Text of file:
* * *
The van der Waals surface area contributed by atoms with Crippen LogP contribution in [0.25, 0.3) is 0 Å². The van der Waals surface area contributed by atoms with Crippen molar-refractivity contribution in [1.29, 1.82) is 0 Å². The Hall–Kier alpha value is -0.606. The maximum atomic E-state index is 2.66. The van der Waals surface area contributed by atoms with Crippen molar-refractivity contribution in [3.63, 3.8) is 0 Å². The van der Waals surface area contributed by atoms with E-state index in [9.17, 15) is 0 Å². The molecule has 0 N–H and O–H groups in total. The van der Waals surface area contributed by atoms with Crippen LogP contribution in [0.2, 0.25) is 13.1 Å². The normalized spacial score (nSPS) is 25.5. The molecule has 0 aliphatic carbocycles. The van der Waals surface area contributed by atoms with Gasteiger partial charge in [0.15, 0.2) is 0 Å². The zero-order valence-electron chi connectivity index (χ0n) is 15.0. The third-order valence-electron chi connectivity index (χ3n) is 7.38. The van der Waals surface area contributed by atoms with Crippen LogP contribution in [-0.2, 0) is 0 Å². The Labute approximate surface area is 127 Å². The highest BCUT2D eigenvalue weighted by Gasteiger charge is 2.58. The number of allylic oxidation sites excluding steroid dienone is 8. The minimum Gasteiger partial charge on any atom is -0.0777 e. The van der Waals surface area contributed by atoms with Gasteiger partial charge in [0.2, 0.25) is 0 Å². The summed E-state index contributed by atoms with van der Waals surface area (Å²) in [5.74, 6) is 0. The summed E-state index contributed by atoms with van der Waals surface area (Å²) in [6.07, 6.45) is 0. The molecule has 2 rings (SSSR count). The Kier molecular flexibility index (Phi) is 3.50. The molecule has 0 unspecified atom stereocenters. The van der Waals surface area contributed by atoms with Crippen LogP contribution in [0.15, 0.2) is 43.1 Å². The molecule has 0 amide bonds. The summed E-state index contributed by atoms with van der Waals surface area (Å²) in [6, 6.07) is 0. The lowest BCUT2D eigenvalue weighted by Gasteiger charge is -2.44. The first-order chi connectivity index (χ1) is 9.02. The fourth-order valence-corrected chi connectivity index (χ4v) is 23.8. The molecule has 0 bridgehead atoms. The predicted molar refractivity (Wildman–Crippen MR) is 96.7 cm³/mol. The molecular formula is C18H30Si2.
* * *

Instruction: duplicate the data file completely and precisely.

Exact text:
The van der Waals surface area contributed by atoms with Crippen LogP contribution in [0.25, 0.3) is 0 Å². The van der Waals surface area contributed by atoms with Crippen molar-refractivity contribution in [1.29, 1.82) is 0 Å². The Hall–Kier alpha value is -0.606. The maximum atomic E-state index is 2.66. The van der Waals surface area contributed by atoms with Crippen molar-refractivity contribution in [3.63, 3.8) is 0 Å². The van der Waals surface area contributed by atoms with E-state index in [9.17, 15) is 0 Å². The molecule has 0 N–H and O–H groups in total. The van der Waals surface area contributed by atoms with Crippen LogP contribution in [0.2, 0.25) is 13.1 Å². The normalized spacial score (nSPS) is 25.5. The molecule has 0 aliphatic carbocycles. The van der Waals surface area contributed by atoms with Gasteiger partial charge in [0.15, 0.2) is 0 Å². The zero-order valence-electron chi connectivity index (χ0n) is 15.0. The third-order valence-electron chi connectivity index (χ3n) is 7.38. The van der Waals surface area contributed by atoms with Crippen LogP contribution in [-0.2, 0) is 0 Å². The Labute approximate surface area is 127 Å². The highest BCUT2D eigenvalue weighted by Gasteiger charge is 2.58. The number of allylic oxidation sites excluding steroid dienone is 8. The minimum Gasteiger partial charge on any atom is -0.0777 e. The van der Waals surface area contributed by atoms with Gasteiger partial charge in [0.2, 0.25) is 0 Å². The summed E-state index contributed by atoms with van der Waals surface area (Å²) in [5.74, 6) is 0. The summed E-state index contributed by atoms with van der Waals surface area (Å²) in [6.07, 6.45) is 0. The molecule has 2 rings (SSSR count). The Kier molecular flexibility index (Phi) is 3.50. The molecule has 0 unspecified atom stereocenters. The van der Waals surface area contributed by atoms with Crippen LogP contribution in [0.15, 0.2) is 43.1 Å². The molecule has 0 amide bonds. The summed E-state index contributed by atoms with van der Waals surface area (Å²) in [6, 6.07) is 0. The lowest BCUT2D eigenvalue weighted by Gasteiger charge is -2.44. The first-order chi connectivity index (χ1) is 9.02. The fourth-order valence-corrected chi connectivity index (χ4v) is 23.8. The molecule has 0 bridgehead atoms. The predicted molar refractivity (Wildman–Crippen MR) is 96.7 cm³/mol. The molecular formula is C18H30Si2.